Mombasa County has suffered some of the worst cases of violent extremism in the recent history of Kenya. 25 attacks, the majority conducted by Al-Shabaab or Al-Shabaab sympathisers, have been recorded in the last 20 years, including the 2002 November terror attack on an Israeli-owned hotel. Mombasa is considered a hotspot for terrorism, with numerous high profile arrests and plots uncovered from 2012.
Since the launch of the NSCVE, Mombasa is one of only two counties to have created a dedicated P/CVE position within the Governor’s Office, and launched the Mombasa County Action Plan for Preventing and Countering Violent Extremism (MCAP-PCVE) on 16 May 2017 before local, national, and international CVE stakeholders and the NCTC. The MCAP-PCVE emphasises civic knowledge and citizenship education focusing on Mombasa’s strong cultural heritage in order to build resilience against violent extremist ideologies. In addition, the MCAP-PCVE engages in economic development and in addressing gender inequalities, which are two key drivers to violent extremism among young Kenyans. In total, the Action Plan contains eleven pillars with specific strategies, activities and stakeholders:
- Education pillar
- Faith based and ideological pillar
- Economy pillar
- Security pillar
- Arts and culture
- Psychological pillar
- Media and online pillar
- Training and capacity building
- Legal and policy
The understanding of the MCAP-PCVE is that a CVE actor can pick one pillar, a section of a pillar or a number of pillars and implement activities, which collectively contribute to implementation of the MCAP. Each CVE stakeholder should report their progress towards implementing the activities to the County Engagement Forum, which should meet monthly under the joint chairmanship of the County Commissioner and the County Governor, bringing together national, county government, and civil society stakeholders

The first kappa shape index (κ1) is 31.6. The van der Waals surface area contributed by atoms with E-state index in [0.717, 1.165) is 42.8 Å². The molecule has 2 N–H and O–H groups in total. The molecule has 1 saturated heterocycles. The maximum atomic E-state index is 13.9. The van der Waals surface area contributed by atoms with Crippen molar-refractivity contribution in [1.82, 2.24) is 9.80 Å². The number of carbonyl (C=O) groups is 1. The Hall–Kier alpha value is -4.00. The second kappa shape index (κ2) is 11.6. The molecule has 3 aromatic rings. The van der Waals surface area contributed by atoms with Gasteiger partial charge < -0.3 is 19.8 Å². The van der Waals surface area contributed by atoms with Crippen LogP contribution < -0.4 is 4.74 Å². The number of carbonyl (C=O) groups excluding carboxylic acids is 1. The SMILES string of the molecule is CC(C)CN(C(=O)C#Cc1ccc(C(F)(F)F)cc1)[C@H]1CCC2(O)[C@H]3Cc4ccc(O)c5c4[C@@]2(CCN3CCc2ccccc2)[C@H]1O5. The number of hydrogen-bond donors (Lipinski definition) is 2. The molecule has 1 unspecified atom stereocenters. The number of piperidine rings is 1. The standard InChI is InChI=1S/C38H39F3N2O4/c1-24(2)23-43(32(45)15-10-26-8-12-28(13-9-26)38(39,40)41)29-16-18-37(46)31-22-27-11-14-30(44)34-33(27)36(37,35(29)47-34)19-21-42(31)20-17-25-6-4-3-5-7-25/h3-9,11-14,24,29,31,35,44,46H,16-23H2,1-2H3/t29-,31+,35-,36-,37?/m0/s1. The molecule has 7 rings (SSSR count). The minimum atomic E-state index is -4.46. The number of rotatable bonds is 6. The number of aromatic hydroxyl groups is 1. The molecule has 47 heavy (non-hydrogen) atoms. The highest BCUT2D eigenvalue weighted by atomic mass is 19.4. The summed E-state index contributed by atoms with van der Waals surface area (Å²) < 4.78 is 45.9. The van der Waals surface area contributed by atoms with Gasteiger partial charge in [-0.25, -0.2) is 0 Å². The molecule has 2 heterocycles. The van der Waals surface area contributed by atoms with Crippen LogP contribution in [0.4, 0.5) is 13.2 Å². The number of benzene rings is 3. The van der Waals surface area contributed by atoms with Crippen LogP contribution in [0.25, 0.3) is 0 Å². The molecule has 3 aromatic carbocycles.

In November 2018, Mombasa signed a Memorandum of Understanding (MoU) with the City of Kristiansand, a Strong Cities Network member, to share P/CVE practices and policies. This MoU was preceded by a city exchange in March 2018 and November 2018, and will be followed up with a youth exchange between the two cities in early 2019
County Government officials received P/CVE training and awareness raising activities through the SCN Local Innovation Grant. Mombasa introduced an international youth day to address issues of crime, violent extremism and radicalisation. Working with Strong Cities Network and Young Cities, Mombasa hosted a three-day Youth Innovation Lab in November 2018. 32 young people from across Mombasa County attended to create innovative online and offline campaigns promoting tolerance and countering violence, hate speech and exclusion in their local communities. Participants tailored the campaigns to the issues in their sub-counties, including juvenile gang recruitment and violence, police-youth relations, and the lack of civic education. Various youth groups and centres in Mombasa work to address issues faced by young people.
Mombasa is also home to the Interfaith Council of Clerics, which supports inter-religious dialogue between different faith communities. The organisation committed to building bridges between those communities, aiming at fostering an atmosphere of understanding and respect in Mombasa and Kenya.